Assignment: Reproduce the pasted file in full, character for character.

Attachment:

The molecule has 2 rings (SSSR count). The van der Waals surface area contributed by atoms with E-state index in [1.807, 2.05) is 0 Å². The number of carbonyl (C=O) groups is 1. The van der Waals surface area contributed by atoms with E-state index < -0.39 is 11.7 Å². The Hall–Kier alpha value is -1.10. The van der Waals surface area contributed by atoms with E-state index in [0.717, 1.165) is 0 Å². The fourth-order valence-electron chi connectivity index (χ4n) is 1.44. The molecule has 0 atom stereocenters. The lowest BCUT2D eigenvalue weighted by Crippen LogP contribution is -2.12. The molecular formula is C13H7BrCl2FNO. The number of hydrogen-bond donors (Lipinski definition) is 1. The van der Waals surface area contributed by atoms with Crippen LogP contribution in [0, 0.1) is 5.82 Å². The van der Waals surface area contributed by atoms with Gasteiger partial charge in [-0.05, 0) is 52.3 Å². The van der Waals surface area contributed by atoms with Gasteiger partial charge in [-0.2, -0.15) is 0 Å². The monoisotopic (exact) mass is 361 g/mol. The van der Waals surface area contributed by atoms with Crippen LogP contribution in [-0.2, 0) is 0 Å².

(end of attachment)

The molecule has 2 rings (SSSR count). The van der Waals surface area contributed by atoms with E-state index in [1.807, 2.05) is 0 Å². The number of carbonyl (C=O) groups is 1. The van der Waals surface area contributed by atoms with E-state index < -0.39 is 11.7 Å². The Hall–Kier alpha value is -1.10. The van der Waals surface area contributed by atoms with E-state index in [0.717, 1.165) is 0 Å². The fourth-order valence-electron chi connectivity index (χ4n) is 1.44. The molecule has 0 atom stereocenters. The lowest BCUT2D eigenvalue weighted by Crippen LogP contribution is -2.12. The molecular formula is C13H7BrCl2FNO. The number of hydrogen-bond donors (Lipinski definition) is 1. The van der Waals surface area contributed by atoms with Crippen LogP contribution in [0, 0.1) is 5.82 Å². The van der Waals surface area contributed by atoms with Gasteiger partial charge in [-0.05, 0) is 52.3 Å². The van der Waals surface area contributed by atoms with Gasteiger partial charge in [-0.2, -0.15) is 0 Å². The monoisotopic (exact) mass is 361 g/mol. The van der Waals surface area contributed by atoms with Crippen LogP contribution in [-0.2, 0) is 0 Å².